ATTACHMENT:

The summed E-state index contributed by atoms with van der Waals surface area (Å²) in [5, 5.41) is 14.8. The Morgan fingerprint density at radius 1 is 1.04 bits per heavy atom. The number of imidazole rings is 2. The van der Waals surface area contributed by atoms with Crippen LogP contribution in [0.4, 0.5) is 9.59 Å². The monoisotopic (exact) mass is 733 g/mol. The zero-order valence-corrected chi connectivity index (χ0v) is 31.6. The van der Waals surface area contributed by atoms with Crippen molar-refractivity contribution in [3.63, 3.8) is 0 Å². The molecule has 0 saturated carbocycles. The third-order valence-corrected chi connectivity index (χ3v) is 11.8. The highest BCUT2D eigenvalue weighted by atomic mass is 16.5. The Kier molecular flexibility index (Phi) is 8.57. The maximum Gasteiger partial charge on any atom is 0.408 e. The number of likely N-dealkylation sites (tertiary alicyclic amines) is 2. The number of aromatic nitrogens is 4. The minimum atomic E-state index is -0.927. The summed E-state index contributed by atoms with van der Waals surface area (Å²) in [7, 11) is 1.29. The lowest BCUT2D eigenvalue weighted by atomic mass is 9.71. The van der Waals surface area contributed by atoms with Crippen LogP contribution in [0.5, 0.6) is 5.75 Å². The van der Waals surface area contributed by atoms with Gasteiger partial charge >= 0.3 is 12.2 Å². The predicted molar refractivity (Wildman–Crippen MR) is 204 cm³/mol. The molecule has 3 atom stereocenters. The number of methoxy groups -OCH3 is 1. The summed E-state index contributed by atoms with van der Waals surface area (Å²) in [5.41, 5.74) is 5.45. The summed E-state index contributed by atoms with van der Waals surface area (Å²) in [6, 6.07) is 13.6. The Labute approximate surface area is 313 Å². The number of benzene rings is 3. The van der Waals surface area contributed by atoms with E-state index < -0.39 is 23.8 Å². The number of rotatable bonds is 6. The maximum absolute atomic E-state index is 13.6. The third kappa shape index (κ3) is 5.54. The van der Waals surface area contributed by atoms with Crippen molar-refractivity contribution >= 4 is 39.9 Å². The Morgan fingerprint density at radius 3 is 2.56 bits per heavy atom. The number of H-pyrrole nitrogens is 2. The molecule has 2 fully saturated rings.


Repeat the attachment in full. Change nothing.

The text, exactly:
The summed E-state index contributed by atoms with van der Waals surface area (Å²) in [5, 5.41) is 14.8. The Morgan fingerprint density at radius 1 is 1.04 bits per heavy atom. The number of imidazole rings is 2. The van der Waals surface area contributed by atoms with Crippen LogP contribution in [0.4, 0.5) is 9.59 Å². The monoisotopic (exact) mass is 733 g/mol. The zero-order valence-corrected chi connectivity index (χ0v) is 31.6. The van der Waals surface area contributed by atoms with Crippen molar-refractivity contribution in [3.63, 3.8) is 0 Å². The molecule has 0 saturated carbocycles. The third-order valence-corrected chi connectivity index (χ3v) is 11.8. The highest BCUT2D eigenvalue weighted by atomic mass is 16.5. The Kier molecular flexibility index (Phi) is 8.57. The maximum Gasteiger partial charge on any atom is 0.408 e. The number of likely N-dealkylation sites (tertiary alicyclic amines) is 2. The number of aromatic nitrogens is 4. The minimum atomic E-state index is -0.927. The summed E-state index contributed by atoms with van der Waals surface area (Å²) in [7, 11) is 1.29. The lowest BCUT2D eigenvalue weighted by atomic mass is 9.71. The van der Waals surface area contributed by atoms with Crippen LogP contribution in [0.5, 0.6) is 5.75 Å². The van der Waals surface area contributed by atoms with Gasteiger partial charge >= 0.3 is 12.2 Å². The predicted molar refractivity (Wildman–Crippen MR) is 204 cm³/mol. The molecule has 3 atom stereocenters. The number of methoxy groups -OCH3 is 1. The summed E-state index contributed by atoms with van der Waals surface area (Å²) in [5.41, 5.74) is 5.45. The summed E-state index contributed by atoms with van der Waals surface area (Å²) in [6, 6.07) is 13.6. The Labute approximate surface area is 313 Å². The number of benzene rings is 3. The van der Waals surface area contributed by atoms with E-state index < -0.39 is 23.8 Å². The number of rotatable bonds is 6. The maximum absolute atomic E-state index is 13.6. The third kappa shape index (κ3) is 5.54. The van der Waals surface area contributed by atoms with Crippen molar-refractivity contribution >= 4 is 39.9 Å². The Morgan fingerprint density at radius 3 is 2.56 bits per heavy atom. The number of H-pyrrole nitrogens is 2. The molecule has 2 fully saturated rings.